Jan's Blog Flower



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"Other Colors"
by Orhan Pamuk

by Nathaniel Philbrick

March 1, 2009

Bees, Birds, and Butterflies

We have the most wonderful back yard. No, I don’t mean that it is the most beautiful or the most manicured or that it belongs in an issue of House and Garden or Sunset or that would win prizes in a contest. It is the most wonderful in that it attracts bees, birds and butterflies. It is, as a matter of fact, a neglected garden so there are blossoms and careless boughs and plants all over. The bees, birds and butterflies love it. We have an overgrown rosemary that is certainly a bee magnet. At the moment it is covered with blue blossoms – and bees. Last year there weren’t as many bees and we were afraid that the virus, or whatever it is that is killing the bees had visited our back yard but this year we have an abundance of bees. . . and birds and butterflies. The bees have never stung anyone that I am aware of and we welcome them and want them to come and pollinate our fruit trees and the rest of the yard.

The birds are here in abundance too. Orange is a bird sanctuary and there is a river nearby so there are lots of birds. We used to have lots of Blue Jays but not so much for a couple of years. We have lots of mocking birds, doves, ravens and finches not to mention the humming birds. Orange County is smack dab in the middle of the Pacific Flyway. Migrants stop any place--including backyards that have food, water, and shelter. We love seeing the different birds stop and take a drink or grab a bite to eat. Along the river which is only a two or three miles from our house, we see egrets, pelicans, and all sorts of water fowl. We often see two dozen red tailed hawks soaring lazily overhead. According to the Audubon Society, 466 different kinds of birds have been seen in Orange County! Can you imagine? My eyes aren’t that good at spotting birds. We used to feed the birds but we stopped for while because we don’t like the grain sprouting in the back yard but I think the pleasure of having birds around outweighs the pain of the grain sprouting. The following birds were seen or heard on February 13: (it was a bird spotting day – the monthly census and nine people took part)

Canada Goose – 17
Gadwall – 5
Mallard – 34
Blue-winged Teal – 4
Cinnamon Teal – 46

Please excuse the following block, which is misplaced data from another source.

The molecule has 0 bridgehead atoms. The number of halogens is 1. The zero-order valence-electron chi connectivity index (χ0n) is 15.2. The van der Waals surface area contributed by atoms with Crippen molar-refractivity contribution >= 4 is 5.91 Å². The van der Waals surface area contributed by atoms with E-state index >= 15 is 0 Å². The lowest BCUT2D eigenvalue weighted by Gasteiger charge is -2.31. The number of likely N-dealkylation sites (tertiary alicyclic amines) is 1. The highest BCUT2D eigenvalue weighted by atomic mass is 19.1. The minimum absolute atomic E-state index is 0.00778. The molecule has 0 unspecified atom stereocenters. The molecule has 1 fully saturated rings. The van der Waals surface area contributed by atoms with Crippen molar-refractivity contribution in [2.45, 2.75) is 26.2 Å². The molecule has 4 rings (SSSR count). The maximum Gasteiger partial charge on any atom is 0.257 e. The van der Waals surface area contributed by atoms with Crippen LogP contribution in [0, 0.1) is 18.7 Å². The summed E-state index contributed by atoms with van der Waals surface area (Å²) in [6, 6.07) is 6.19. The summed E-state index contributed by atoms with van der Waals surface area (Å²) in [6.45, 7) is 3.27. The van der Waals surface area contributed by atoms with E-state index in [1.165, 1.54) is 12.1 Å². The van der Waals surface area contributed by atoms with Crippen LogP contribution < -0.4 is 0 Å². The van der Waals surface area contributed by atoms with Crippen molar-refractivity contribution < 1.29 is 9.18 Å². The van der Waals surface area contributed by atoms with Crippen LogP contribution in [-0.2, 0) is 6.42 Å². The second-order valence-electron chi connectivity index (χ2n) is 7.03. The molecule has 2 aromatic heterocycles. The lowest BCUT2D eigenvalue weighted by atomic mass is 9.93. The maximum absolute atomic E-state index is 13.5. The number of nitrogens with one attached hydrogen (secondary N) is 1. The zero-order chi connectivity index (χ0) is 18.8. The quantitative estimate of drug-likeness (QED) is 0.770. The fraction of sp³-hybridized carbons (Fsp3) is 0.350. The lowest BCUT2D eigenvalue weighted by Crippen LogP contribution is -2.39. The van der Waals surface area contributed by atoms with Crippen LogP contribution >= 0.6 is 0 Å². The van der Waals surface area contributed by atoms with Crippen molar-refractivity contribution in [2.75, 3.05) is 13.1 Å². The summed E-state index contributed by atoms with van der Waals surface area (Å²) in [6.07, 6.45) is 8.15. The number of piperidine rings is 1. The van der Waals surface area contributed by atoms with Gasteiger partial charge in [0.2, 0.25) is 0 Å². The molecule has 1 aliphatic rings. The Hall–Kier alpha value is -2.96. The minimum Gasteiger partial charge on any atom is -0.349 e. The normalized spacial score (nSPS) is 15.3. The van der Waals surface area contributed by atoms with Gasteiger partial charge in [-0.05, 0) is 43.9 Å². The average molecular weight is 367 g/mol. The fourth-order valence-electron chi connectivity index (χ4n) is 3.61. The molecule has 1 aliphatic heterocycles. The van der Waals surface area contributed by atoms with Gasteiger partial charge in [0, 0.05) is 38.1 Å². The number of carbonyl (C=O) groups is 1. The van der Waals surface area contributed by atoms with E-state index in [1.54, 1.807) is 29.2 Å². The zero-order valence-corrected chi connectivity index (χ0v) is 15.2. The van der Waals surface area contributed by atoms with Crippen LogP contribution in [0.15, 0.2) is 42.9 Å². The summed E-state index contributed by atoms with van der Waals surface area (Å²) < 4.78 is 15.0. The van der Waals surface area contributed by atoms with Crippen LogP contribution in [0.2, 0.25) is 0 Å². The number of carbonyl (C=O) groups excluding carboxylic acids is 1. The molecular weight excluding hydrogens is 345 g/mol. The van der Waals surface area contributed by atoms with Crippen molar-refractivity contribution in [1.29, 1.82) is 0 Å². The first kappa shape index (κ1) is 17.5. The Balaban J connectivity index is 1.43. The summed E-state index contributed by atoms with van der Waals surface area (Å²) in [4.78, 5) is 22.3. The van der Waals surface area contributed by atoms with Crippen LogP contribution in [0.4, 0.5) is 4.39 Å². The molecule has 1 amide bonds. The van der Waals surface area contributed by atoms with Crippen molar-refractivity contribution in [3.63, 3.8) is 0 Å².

Northern Shoveler – 76
Green-winged Teal – 51
Bufflehead – 4
Ruddy Duck – 39

Pied-billed Grebe – 15
Western Grebe – 1

American White Pelican – 7
Double-crested Cormorant – 84

Great Blue Heron – 4
Great Egret – 2
Snowy Egret – 4
Black-crowned Night-Heron – 12
White-faced Ibis – 4

Turkey Vulture – 7
Red-shouldered Hawk – 2
Red-tailed Hawk – 1
Peregrine Falcon – 1

Common Moorhen – 1
American Coot – 82

Black-necked Stilt – 80
American Avocet – 3
Greater Yellowlegs – 1
Spotted Sandpiper – 3
Western Sandpiper – 28
Long-billed Dowitchers – 6

Ring-billed Gull – 32

Mourning Dove – 36
Anna's Hummingbird – 58
Allen's Hummingbird – 9

Nuttall's Woodpecker - 4
Downy Woodpecker – 1
Northern Flicker – 2

Black Phoebe – 8
Hutton's Vireo – 2
American Crow – 16
Common Raven – 1
Tree Swallow – 222
N. Rough-winged Swallow – 6
Cliff Swallow – 11
Bushtit – 54
Marsh Wren – 63
Ruby-crowned Kinglet – 9
Blue-gray Gnatcatcher – 10
Hermit Thrush – 3
California Thrasher – 2
Cedar Waxwing – 167

Orange-crowned Warbler – 3
Yellow-rumped Warbler – 164
Common Yellowthroat – 82
Spotted Towhee – 31
Song Sparrow – 137
White-crowned Sparrow – 9
Red-winged Blackbird – 13
Great-tailed Grackle – 8
House Finch – 101
Lesser Goldfinch – 46
American Goldfinch – 65
Nutmeg Mannikin – 2

Don’t you love the names? Northern Shoveler, Greater Yellowlegs, Long-billed Dowitchers, Bushtit, Yellow-rumped Warbler, Great-tailed Grackle, and Nutmeg Mannikin. Who wouldn’t feel special if he had the name “Ruby-crowned Kinglet”?

The butterflies come and go and are a wonderful addition to the yard. There are the Painted Lady Butterflies and at least fifty other butterflies. We love it. I don’t identify the butterflies or the birds. I can tell the difference between a honey bee and a bumble bee. There was a comic strip in the paper Saturday morning describing how someone (I think an alligator) was helping his son do a school project, with thanks to Pearls Before Swine by Stephen Pastis. As far as identifying birds, I may be in that category – but no one enjoys them more than I - except maybe my late brother-in-law David – or my sister – or a real birder – or a butterflier – or a bee person.

Pearls Before Swine

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